Some owners of private number plates have been known to alter the legal display of their registrations. It used to be seen as a cheeky change which could result in a telling off if you got caught. The law relating to the correct display of registrations on number plates has become much tighter and is now actively enforced. As a result you risk having your registration confiscated if you fail to play by the rules.
What exactly are we talking about when we refer to altering your private number plates?
It could be the use of a different character font, placing a screw or bolt in a place where it should not be or making the letters and numbers smaller. Reputable cherished number plate dealers will always depict a registration in their adverts exactly as it should be displayed on a car to stay on the correct side of the law. In our opinion it is unfair to trick a customer into buying a personalised registration if it has to be altered in order to achieve the desired look.
As well as cracking down on motorists who flout the law by displaying illegal number plates, the rules have become much stricter for the manufacturers and retailers of the actual plastic plates. There is now a Register of Number Plate Suppliers which is managed by the Driver & Vehicle Licensing Agency (DVLA). If you buy your number plates from someone who is not included on the DVLA Register, you run the risk of being fined as your number plates may not be legal.
The DVLA is taking the subject very seriously and is carefully monitoring all companies who are included on the Register of Number Plate Suppliers. Retailers are required to check vehicle documents and personal identification before issuing number plates to their clients. Accurate records have to be kept up to date or the retailer faces losing their authority to make up registration plates which would result in loss of revenue.
You may think one way to get around the rules is to not bother applying to be on the Register at all?
Even that will not stop you being prosecuted; in fact it is likely to land you in even more trouble. One company selling illegal number plates online received a huge fine recently after being successfully prosecuted following an investigation by Trading Standards officials. This particular company was selling private number plates with mis-spaced characters whilst also committing several other offences. It resulted in the company being fined more than sixty thousand pounds.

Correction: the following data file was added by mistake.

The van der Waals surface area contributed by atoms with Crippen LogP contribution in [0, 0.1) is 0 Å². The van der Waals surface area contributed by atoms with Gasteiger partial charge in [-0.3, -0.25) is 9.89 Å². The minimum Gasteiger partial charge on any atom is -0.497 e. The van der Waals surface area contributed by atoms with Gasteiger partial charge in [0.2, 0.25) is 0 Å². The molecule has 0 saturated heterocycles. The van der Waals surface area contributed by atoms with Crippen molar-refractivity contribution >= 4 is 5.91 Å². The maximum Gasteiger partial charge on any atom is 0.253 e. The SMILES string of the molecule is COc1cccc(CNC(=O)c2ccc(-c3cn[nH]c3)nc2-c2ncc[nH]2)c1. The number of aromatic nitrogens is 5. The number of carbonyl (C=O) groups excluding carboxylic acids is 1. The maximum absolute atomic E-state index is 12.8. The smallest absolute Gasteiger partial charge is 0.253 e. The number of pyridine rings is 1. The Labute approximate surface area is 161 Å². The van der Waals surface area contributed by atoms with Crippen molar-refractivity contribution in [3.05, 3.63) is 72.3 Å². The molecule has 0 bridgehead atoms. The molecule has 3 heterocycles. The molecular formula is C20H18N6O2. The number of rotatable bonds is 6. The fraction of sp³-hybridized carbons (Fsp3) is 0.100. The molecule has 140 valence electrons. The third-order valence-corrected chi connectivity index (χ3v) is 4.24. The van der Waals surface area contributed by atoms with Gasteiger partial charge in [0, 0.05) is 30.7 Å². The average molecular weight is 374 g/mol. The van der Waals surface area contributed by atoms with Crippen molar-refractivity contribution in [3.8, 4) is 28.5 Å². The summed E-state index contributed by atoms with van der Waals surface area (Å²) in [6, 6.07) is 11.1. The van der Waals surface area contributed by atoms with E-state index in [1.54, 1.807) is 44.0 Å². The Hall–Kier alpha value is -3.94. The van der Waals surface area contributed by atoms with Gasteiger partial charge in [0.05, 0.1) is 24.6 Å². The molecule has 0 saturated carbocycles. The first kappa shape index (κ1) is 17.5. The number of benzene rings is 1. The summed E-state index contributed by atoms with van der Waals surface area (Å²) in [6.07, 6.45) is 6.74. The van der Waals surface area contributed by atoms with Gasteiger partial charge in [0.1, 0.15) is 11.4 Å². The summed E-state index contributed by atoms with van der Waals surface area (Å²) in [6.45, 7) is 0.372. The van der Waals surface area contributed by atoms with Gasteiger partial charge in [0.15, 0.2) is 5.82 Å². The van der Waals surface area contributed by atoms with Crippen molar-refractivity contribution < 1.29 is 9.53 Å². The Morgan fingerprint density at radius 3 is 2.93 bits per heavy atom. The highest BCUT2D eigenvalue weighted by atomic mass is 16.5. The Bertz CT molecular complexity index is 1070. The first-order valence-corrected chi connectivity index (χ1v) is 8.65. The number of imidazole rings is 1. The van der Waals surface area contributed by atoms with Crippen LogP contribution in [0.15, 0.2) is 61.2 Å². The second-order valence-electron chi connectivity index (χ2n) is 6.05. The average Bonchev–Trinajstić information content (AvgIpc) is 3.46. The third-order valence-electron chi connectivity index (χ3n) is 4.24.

So what exactly is the problem with private number plates that are displayed illegally?
There are several issues, the first being in relation to the increased number of safety cameras in use on the roads of Great Britain. These cameras use a system called automatic number plate recognition technology (ANPR) which means the cameras can effectively ‘read’ a vehicle number plate. If the number plate has been adjusted in any way it may stop the camera correctly reading the registration mark.
Another issue related to number plates concerns the rising trend of motorists taking fuel and not paying for it. Fuel thieves are sometimes buying false number plates from non-registered online suppliers, or stealing number plates from cars and then fitting them to their own cars before driving onto a petrol forecourt and making off without paying. The cameras are able to read the number plates but that does not necessarily mean that the registration caught on camera is the correct one to be associated with the offending vehicle.
If you were tempted to change the display of your private number plates before reading this article, hopefully you are now less inclined having understood the implications. Expect a fixed-penalty fine of £60 if you are caught. If you continue to ignore the rules and don’t correctly display your private number plates you may have your registration confiscated. It is no longer a case of a slap on the wrist for the naughty motorist. The matter is being taken very seriously by the police, the DVLA and even MOT testing stations. Always make sure your private number plates are legal and try to stay on the correct side of the law.